Archives for posts with tag: memoir writer


The magic of writing a memoir is like pulling a rabbit out of a hat, only in reverse. That’s my new theory. When my mother posed for this picture in 1928, just after marrying, coming to Canada and starting life on an Indian reserve, she had no idea I’d write a book from her love letters and adventures some day.

Imagine my joy at receiving these emails from two of the first avid readers of Kathleen’s Cariole Ride in its paperback edition. They’re from Catherine and Fred Dunlop, my second cousins who have a beautiful farm and family.

Here’s what Catherine says about the book, so eloquently:

“Margaret – I have just finished reading this wonderful book and I still have tears in my eyes, it is so well written. Mental images appear with the flow of your words and they transport me, it seems, right into that setting.
I am not a writer, but I am a voracious reader and I so enjoy how you can make a scene come to life with just descriptive passages. I laughed, I shook my head in disbelief many times and, as I said, cried when I had finished. I cannot say enough about this wonderful gift of love to your parents. I am going to order several today. I want to put one in our local library and I also want to give each of our children a copy. Uncle Jack baptized all three of our children.
I often called Uncle Jack ‘the oldest teenager I know’ and he seemed to enjoy that. We also had many discussions around theology topics. He was a man thinking unlike many of the ministers of his time. Aunt Kay was always so quiet and reserved but, once, she and I were talking out in my kitchen as I was cutting meat and she seemed vitally interested in my life, asking me questions about how I was coping with motherhood and a busy husband. Her way of saying “I know exactly what you are going through”?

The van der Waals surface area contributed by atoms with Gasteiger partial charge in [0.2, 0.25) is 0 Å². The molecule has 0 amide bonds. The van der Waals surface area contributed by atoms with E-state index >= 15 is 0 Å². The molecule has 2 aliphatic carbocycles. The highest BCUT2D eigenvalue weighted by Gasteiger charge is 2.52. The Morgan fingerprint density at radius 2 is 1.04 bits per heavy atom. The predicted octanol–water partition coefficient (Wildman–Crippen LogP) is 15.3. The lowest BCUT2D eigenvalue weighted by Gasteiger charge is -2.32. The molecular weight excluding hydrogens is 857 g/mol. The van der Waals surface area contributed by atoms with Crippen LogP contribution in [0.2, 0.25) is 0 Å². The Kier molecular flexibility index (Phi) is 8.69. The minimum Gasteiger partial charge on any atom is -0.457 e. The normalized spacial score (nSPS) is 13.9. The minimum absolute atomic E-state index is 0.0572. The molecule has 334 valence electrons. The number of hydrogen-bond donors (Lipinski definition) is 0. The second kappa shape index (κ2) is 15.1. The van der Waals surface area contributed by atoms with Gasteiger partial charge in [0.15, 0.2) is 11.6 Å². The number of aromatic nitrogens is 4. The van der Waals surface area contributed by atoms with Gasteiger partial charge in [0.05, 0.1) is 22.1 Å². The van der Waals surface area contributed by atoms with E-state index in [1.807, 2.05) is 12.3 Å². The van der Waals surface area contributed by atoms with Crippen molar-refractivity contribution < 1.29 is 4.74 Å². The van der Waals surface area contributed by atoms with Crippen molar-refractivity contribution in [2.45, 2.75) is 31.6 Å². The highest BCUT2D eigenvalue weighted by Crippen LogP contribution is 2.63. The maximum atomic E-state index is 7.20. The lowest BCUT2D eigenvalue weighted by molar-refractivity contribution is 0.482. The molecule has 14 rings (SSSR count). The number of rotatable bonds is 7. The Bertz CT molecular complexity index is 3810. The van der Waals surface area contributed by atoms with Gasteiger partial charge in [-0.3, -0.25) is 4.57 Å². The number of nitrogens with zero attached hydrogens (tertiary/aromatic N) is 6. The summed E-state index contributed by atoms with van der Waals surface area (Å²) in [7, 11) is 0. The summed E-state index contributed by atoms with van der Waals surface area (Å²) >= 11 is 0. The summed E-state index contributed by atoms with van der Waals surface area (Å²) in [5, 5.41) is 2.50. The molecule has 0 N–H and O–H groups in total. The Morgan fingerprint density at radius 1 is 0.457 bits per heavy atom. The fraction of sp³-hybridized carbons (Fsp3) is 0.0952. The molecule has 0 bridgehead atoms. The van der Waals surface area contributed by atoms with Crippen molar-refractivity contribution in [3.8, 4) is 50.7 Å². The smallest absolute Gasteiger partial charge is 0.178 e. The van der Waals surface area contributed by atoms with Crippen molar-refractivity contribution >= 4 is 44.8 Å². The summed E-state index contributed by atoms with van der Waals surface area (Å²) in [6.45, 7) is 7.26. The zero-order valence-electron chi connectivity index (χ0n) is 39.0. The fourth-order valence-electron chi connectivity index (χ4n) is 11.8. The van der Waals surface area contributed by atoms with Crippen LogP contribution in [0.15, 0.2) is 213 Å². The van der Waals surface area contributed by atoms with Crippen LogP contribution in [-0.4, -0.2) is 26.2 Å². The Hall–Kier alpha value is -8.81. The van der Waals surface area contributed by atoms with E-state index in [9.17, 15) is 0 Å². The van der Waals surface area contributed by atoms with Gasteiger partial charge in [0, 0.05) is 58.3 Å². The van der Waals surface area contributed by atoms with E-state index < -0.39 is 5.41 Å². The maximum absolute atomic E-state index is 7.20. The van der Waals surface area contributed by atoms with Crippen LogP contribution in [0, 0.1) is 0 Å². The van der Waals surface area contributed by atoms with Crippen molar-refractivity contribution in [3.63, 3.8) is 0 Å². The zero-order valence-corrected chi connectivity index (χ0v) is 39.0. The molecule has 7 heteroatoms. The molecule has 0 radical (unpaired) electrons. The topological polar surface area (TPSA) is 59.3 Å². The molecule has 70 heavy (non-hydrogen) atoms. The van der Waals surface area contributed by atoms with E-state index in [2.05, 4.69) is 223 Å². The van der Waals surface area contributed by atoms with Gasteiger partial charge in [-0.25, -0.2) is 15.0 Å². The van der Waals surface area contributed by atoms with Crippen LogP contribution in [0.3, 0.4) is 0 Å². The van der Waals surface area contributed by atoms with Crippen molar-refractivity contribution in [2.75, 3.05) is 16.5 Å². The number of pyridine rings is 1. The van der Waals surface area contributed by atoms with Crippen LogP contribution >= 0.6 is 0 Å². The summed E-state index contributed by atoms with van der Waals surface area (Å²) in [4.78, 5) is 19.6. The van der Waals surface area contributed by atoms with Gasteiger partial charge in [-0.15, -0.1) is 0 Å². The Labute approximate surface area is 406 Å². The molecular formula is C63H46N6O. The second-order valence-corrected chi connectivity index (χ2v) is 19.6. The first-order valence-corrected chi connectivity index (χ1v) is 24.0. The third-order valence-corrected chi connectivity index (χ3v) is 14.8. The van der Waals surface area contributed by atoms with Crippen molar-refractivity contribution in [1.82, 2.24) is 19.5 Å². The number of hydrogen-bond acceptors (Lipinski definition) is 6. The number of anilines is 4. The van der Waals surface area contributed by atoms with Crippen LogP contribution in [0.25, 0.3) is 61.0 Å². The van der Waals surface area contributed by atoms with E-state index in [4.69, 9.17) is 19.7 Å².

Anyway, thank you for writing this story, THEIR story, so beautifully.


And here’s what Fred, who sent the photos, had to say:

“Good morning Margaret – we found this picture of your parents in a family trunk that mom had put away. The picture is in a frame made of rabbit skin. Mom has written on the back of the picture Rev Kell, Aunt Kathleen, Oxford House. Manitoba, 1925 (about)

Some people just have all the luck when it comes to parents and cousins, so I have a grateful heart I wanted to share with you.

Thank you for dropping by. This blog for all lovers of life and language aims to be useful and entertain. To order a copy of Kathleen’s Cariole Ride, please click here.

Happy Reading from Cozy Book Basics!

imagessearchWhen Ottawa author Margaret Singleton was a child, her loving adoptive mother would tell her the story of how her parents had chosen her as a baby and she was delivered to them in a chauffeur-driven limousine. As she grew up as a farmer’s daughter, so did the physical pain and mental misery of feeling she didn’t belong. Dreams of the city filled her head as she did rough chores like cleaning out the silo, collecting eggs from the hen house and filling the wood box. Distracted and obsessed by the time she was a teen-ager in the 1950’s, she vowed to one day claim her identity and find her real mother. She completed her long, difficult mission by publishing her memoir The Box in the Closet and launching it in the crystal ballroom of Toronto’s King Edward Hotel in 2011. This is the site where her real parents were reunited at a ball in the 1940’s after years of separation.